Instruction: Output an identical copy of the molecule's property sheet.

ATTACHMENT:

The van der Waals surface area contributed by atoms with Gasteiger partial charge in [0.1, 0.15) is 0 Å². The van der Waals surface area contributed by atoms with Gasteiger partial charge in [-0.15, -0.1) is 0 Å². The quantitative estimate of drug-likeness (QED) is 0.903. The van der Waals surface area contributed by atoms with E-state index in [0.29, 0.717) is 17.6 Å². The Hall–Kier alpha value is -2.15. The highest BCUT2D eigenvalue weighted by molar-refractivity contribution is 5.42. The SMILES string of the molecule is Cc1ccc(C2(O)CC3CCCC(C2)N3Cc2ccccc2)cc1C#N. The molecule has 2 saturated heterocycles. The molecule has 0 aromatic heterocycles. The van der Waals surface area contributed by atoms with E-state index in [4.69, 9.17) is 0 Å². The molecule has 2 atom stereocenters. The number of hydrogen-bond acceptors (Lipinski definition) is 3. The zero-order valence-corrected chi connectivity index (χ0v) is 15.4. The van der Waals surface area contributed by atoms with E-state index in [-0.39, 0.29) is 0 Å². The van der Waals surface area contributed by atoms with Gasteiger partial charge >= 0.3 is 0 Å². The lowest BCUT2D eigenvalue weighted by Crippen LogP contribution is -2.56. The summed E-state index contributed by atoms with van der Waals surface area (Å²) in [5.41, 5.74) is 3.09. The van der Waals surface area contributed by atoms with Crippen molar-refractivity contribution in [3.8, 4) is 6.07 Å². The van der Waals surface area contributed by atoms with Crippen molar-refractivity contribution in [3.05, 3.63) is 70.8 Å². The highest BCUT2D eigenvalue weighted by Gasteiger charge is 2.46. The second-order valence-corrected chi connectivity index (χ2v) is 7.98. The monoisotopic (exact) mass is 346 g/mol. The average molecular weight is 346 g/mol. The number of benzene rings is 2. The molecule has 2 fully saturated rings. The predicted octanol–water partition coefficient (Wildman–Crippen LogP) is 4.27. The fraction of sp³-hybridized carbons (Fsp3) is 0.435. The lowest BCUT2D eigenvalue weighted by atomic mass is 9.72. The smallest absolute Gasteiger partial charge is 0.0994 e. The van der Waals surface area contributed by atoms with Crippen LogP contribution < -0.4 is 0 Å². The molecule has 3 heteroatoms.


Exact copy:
The van der Waals surface area contributed by atoms with Gasteiger partial charge in [0.1, 0.15) is 0 Å². The van der Waals surface area contributed by atoms with Gasteiger partial charge in [-0.15, -0.1) is 0 Å². The quantitative estimate of drug-likeness (QED) is 0.903. The van der Waals surface area contributed by atoms with E-state index in [0.29, 0.717) is 17.6 Å². The Hall–Kier alpha value is -2.15. The highest BCUT2D eigenvalue weighted by molar-refractivity contribution is 5.42. The SMILES string of the molecule is Cc1ccc(C2(O)CC3CCCC(C2)N3Cc2ccccc2)cc1C#N. The molecule has 2 saturated heterocycles. The molecule has 0 aromatic heterocycles. The van der Waals surface area contributed by atoms with E-state index in [4.69, 9.17) is 0 Å². The molecule has 2 atom stereocenters. The number of hydrogen-bond acceptors (Lipinski definition) is 3. The zero-order valence-corrected chi connectivity index (χ0v) is 15.4. The van der Waals surface area contributed by atoms with E-state index in [-0.39, 0.29) is 0 Å². The van der Waals surface area contributed by atoms with Gasteiger partial charge >= 0.3 is 0 Å². The lowest BCUT2D eigenvalue weighted by Crippen LogP contribution is -2.56. The summed E-state index contributed by atoms with van der Waals surface area (Å²) in [5.41, 5.74) is 3.09. The van der Waals surface area contributed by atoms with Crippen molar-refractivity contribution in [3.8, 4) is 6.07 Å². The van der Waals surface area contributed by atoms with Crippen molar-refractivity contribution in [3.05, 3.63) is 70.8 Å². The highest BCUT2D eigenvalue weighted by Gasteiger charge is 2.46. The second-order valence-corrected chi connectivity index (χ2v) is 7.98. The monoisotopic (exact) mass is 346 g/mol. The average molecular weight is 346 g/mol. The number of benzene rings is 2. The molecule has 2 fully saturated rings. The predicted octanol–water partition coefficient (Wildman–Crippen LogP) is 4.27. The fraction of sp³-hybridized carbons (Fsp3) is 0.435. The lowest BCUT2D eigenvalue weighted by atomic mass is 9.72. The smallest absolute Gasteiger partial charge is 0.0994 e. The van der Waals surface area contributed by atoms with Crippen LogP contribution < -0.4 is 0 Å². The molecule has 3 heteroatoms.